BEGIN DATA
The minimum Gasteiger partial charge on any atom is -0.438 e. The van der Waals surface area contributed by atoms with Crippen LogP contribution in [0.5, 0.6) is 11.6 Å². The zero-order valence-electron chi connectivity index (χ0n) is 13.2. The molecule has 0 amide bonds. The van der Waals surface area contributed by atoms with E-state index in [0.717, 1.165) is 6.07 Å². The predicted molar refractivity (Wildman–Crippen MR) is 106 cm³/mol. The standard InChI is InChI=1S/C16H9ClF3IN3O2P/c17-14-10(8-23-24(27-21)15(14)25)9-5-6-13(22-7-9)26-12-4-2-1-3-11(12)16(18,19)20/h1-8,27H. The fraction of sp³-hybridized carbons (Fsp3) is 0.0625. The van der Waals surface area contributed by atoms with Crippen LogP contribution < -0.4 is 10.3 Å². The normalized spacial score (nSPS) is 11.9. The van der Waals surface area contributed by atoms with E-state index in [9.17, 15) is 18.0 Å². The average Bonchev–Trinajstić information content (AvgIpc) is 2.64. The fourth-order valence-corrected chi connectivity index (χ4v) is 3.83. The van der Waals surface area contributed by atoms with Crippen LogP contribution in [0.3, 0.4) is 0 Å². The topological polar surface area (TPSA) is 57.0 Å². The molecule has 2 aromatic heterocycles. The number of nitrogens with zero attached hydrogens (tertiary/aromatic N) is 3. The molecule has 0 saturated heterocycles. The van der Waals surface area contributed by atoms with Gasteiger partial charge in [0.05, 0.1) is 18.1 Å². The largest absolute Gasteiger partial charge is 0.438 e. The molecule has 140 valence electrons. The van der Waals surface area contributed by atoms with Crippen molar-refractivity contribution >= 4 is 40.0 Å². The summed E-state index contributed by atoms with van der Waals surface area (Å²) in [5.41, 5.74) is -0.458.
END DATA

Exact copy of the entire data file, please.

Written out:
The minimum Gasteiger partial charge on any atom is -0.438 e. The van der Waals surface area contributed by atoms with Crippen LogP contribution in [0.5, 0.6) is 11.6 Å². The zero-order valence-electron chi connectivity index (χ0n) is 13.2. The molecule has 0 amide bonds. The van der Waals surface area contributed by atoms with E-state index in [0.717, 1.165) is 6.07 Å². The predicted molar refractivity (Wildman–Crippen MR) is 106 cm³/mol. The standard InChI is InChI=1S/C16H9ClF3IN3O2P/c17-14-10(8-23-24(27-21)15(14)25)9-5-6-13(22-7-9)26-12-4-2-1-3-11(12)16(18,19)20/h1-8,27H. The fraction of sp³-hybridized carbons (Fsp3) is 0.0625. The van der Waals surface area contributed by atoms with Crippen LogP contribution < -0.4 is 10.3 Å². The normalized spacial score (nSPS) is 11.9. The van der Waals surface area contributed by atoms with E-state index in [9.17, 15) is 18.0 Å². The average Bonchev–Trinajstić information content (AvgIpc) is 2.64. The fourth-order valence-corrected chi connectivity index (χ4v) is 3.83. The van der Waals surface area contributed by atoms with Crippen LogP contribution in [0.3, 0.4) is 0 Å². The topological polar surface area (TPSA) is 57.0 Å². The molecule has 2 aromatic heterocycles. The number of nitrogens with zero attached hydrogens (tertiary/aromatic N) is 3. The molecule has 0 saturated heterocycles. The van der Waals surface area contributed by atoms with Gasteiger partial charge in [0.05, 0.1) is 18.1 Å². The largest absolute Gasteiger partial charge is 0.438 e. The molecule has 140 valence electrons. The van der Waals surface area contributed by atoms with Crippen molar-refractivity contribution >= 4 is 40.0 Å². The summed E-state index contributed by atoms with van der Waals surface area (Å²) in [5.41, 5.74) is -0.458.